Do-It-Ourselves adventure with our 31' 1972 Airstream Sovereign
Polishing: the never ending job
One of the best improvements for an Airstream is polishing the aluminum. The average price for having an airstream polished is $125 per foot! WOW! That would almost come out to $7000-8000 for our airstream! One thing comes to mind with a price like that “time to do it ourselves”. The average time for one person to properly buff a 31 foot airstream is about 400- 500 hours. Although this will be labor intensive, it will save thousands of dollars and should only cost less then a 1,000 in the end. The pictures shows a “before and after” shot. Its not anwhere close to the mirror finish yet but you can see the improvment already. I removed the clear coat using an industrial paint stripper (aircraft stripper) and then started buffing. This picture was taken after I used the first grade of polish Nuvite F7. After about an hour of polishing, you can already see a huge difference.
I had the intention to build a scaffold from scratch but I realized that it wouldn’t be worth the work. My original thought was building it myself would save money but it really wouldn’t. I would have spent around 60-80 bucks at Home Depot in lumber with no value in the end, just wasted materials. Purchasing a scaffolding unit would not only be faster, safer, easier to setup and adjustable but it would be something I could sale after I was done with it. I picked this one up off CL for about 150 and should have no problem selling it again for the same price.
Buffing is tedious but the reward in the end is amazing! Here is an example of what Nuvite polish can do. Notice the amount of damage in the before picture. Heavy scratches, heavy pitting and multiple dents. Nuvite F7 is capable of removing scratches and dents become less noticeable. I tried multiple brands of polish and stand behind Nuvite 100%. It's amazing how effective nuvite is. I know the price is high (1lb for 50 bucks) but a little goes a long way.
This part of the airstreams had the most damage. But with about 3-4 hours of work it comes back to life
All the lines you see are caused by the circular buffer. Those will be removed latter when the Cyclo buffer is used.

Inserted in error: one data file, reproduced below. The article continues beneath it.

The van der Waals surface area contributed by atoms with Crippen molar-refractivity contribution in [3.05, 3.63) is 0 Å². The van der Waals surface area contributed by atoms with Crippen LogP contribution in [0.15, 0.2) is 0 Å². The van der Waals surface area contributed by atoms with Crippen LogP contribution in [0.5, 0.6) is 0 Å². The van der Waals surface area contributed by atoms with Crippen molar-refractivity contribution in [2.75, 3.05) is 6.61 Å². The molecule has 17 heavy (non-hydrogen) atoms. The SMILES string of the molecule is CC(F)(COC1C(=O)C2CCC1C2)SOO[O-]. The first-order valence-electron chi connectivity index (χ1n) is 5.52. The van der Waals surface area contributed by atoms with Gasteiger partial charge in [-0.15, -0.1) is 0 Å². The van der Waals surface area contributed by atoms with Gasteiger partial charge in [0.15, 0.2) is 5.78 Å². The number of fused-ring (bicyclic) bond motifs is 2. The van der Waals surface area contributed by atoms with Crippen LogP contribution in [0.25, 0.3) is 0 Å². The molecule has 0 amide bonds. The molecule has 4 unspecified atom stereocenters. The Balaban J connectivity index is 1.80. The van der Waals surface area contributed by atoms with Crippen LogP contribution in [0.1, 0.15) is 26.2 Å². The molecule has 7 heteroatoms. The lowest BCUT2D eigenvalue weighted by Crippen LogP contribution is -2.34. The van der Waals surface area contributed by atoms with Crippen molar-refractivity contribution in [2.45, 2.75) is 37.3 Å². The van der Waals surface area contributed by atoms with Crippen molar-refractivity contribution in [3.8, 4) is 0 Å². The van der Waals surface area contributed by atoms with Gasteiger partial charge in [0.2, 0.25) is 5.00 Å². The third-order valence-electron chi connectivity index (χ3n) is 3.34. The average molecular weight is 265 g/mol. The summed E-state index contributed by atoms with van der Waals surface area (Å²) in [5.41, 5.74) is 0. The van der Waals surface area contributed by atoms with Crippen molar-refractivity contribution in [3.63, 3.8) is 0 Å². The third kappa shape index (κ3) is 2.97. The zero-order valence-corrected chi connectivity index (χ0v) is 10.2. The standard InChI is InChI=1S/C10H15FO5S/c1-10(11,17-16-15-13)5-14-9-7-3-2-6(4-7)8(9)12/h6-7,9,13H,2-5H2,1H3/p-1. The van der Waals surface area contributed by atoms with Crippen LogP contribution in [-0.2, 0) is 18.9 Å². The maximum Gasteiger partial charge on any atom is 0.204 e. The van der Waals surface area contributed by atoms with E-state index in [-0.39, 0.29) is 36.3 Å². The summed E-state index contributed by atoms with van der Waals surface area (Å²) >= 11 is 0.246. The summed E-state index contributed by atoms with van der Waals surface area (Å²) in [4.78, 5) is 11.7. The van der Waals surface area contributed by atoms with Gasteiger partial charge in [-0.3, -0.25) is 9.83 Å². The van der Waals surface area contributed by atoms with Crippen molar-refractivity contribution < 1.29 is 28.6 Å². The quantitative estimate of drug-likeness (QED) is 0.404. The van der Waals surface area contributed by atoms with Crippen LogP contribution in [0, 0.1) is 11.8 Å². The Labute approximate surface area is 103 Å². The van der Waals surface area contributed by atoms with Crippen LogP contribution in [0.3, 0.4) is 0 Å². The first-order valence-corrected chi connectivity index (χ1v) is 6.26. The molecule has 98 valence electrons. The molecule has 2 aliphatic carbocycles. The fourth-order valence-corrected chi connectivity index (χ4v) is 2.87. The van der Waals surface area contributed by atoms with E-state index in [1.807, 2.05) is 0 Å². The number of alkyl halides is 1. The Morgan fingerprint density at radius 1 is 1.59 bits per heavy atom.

NUMBER ONE QUESTION ABOUT POLISHING:
QUESTION: “What do you seal the Airstream with after you’re done polishing?”
ANSWER: "Nothing" Some people say you need to seal it with a wax or Walbernize. Sealing an airstream after polishing will help with oxidation and prolong your polish about another 6 months. But the down side is oxidation will eventually happen no matter what sealer you use. And after a year it will need to be polished again. But before that can happen the sealer you used will have to be removed first creating twice the work. In my opinion, just polish every 6 months or so. I went a year and it wasn’t that difficult to bring it back to a mirror finish.
First I used aircraft stripper to remove the clear coat. I picked some up at auto zone and purchased some brushes to apply. Use heavy duty rubber gloves to protect yourself when you brush it on. After it bubbles up spray it off (I used a pressure washer). Once the clear coat is removed it’s ready for buffing. I used a 7” buffing pad on a rotary polisher and cover with terry cloth. Use Nuvite F7 polishing compound. I tried multiple compounds and stand by Nuvite 100%. Nuvite is a little $$ but a little goes a long way and personally I believe it to be at least 3x as affective then other brands on the market. Next you’ll need a Cyclo orbital polisher (with terry cloth). It’s the only way to remove the swirl marks left by the 7” buffing pad. I purchased mine used on craiglist.
To clean the black residue left behind by the polishing compound add 2 ounce (+or-) of vinegar in a spray bottle mixed with water. Spray the area and use a microfiber towel. For tough spots use terry cloth but be careful because terry cloth will leave scratches. The best way I found to remove residue is to cover the Cyclo buffer with the microfiber cloth or a clean Terry cloth. It works really well and is quicker than doing it by hand. Here is a list of what I used:
After the aluminum has been cut, finish using the cyclo with terry cloth and nNuvite "S" grade
Buffing pad: Presta Double or single sided BLACK wool cutting pad
Terry cloth and Microfiber cloth Update as of 11/24/2014
So I just wanted to give an update on the polishing. I’ve
had a few comments come in from “professional polishers” that give their
opinion on my polishing methods. First, understand I am a DIY polisher. Second,
understand that my technique are from information found on other websites and
from airstream owners who have already gone through the process. I shopped around
and was told prices of up to $9,000 to have mine polished professionally. I
have spent a little over 400 bucks and it has been over a year since I have
polished and I am COMPLETELY satisfied with the results. Now if I had the money
and paid the 9k I’m sure our Airstream would have I shinier surface then it does now but "9k vs 400 bucks??" . I found polishers that were better, higher rpm but i could not afford them. I used what I had and it worked. I don’t mind if a have to touch
up every year or whatever it comes out too. All polished Airstreams have to be tuched up. The point is I achieved a shiny
airstream WITH NO SWIRLS at 2,150% in savings with tools that did not run thousands of
dollars. So… I’m sure there are plenty of wrongs and rights to my advice but people
asked me what I did, not what professionals do. Here are some pictures about 1.5 years later. I will post more up-close.
And here is the after. THIS IS A HUGE DIFFERENCE. And tust me, we get compliments anywhere we go. I have parked next to professionally polished airstreams and the difference was "marginal"